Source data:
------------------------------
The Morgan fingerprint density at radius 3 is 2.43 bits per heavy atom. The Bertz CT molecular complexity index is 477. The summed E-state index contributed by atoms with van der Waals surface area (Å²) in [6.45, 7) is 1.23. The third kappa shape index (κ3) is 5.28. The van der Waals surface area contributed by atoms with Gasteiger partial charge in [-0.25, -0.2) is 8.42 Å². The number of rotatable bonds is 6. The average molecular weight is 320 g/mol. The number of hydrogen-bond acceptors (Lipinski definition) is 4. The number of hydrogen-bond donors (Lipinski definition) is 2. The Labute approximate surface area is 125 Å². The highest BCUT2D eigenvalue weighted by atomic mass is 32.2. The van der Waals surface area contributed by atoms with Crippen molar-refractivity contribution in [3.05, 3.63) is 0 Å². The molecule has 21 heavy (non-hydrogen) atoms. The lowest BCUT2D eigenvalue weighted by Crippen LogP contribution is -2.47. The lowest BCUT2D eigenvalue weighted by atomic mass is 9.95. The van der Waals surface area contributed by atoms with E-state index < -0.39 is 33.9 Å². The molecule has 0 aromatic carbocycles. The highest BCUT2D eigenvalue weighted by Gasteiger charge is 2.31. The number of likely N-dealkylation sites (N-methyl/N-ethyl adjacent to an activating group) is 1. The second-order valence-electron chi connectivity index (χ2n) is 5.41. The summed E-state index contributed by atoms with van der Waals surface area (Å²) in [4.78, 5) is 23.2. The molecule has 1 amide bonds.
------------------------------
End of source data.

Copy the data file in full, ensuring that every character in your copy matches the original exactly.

The Morgan fingerprint density at radius 3 is 2.43 bits per heavy atom. The Bertz CT molecular complexity index is 477. The summed E-state index contributed by atoms with van der Waals surface area (Å²) in [6.45, 7) is 1.23. The third kappa shape index (κ3) is 5.28. The van der Waals surface area contributed by atoms with Gasteiger partial charge in [-0.25, -0.2) is 8.42 Å². The number of rotatable bonds is 6. The average molecular weight is 320 g/mol. The number of hydrogen-bond acceptors (Lipinski definition) is 4. The number of hydrogen-bond donors (Lipinski definition) is 2. The Labute approximate surface area is 125 Å². The highest BCUT2D eigenvalue weighted by atomic mass is 32.2. The van der Waals surface area contributed by atoms with Crippen molar-refractivity contribution in [3.05, 3.63) is 0 Å². The molecule has 21 heavy (non-hydrogen) atoms. The lowest BCUT2D eigenvalue weighted by Crippen LogP contribution is -2.47. The lowest BCUT2D eigenvalue weighted by atomic mass is 9.95. The van der Waals surface area contributed by atoms with E-state index < -0.39 is 33.9 Å². The molecule has 0 aromatic carbocycles. The highest BCUT2D eigenvalue weighted by Gasteiger charge is 2.31. The number of likely N-dealkylation sites (N-methyl/N-ethyl adjacent to an activating group) is 1. The second-order valence-electron chi connectivity index (χ2n) is 5.41. The summed E-state index contributed by atoms with van der Waals surface area (Å²) in [4.78, 5) is 23.2. The molecule has 1 amide bonds.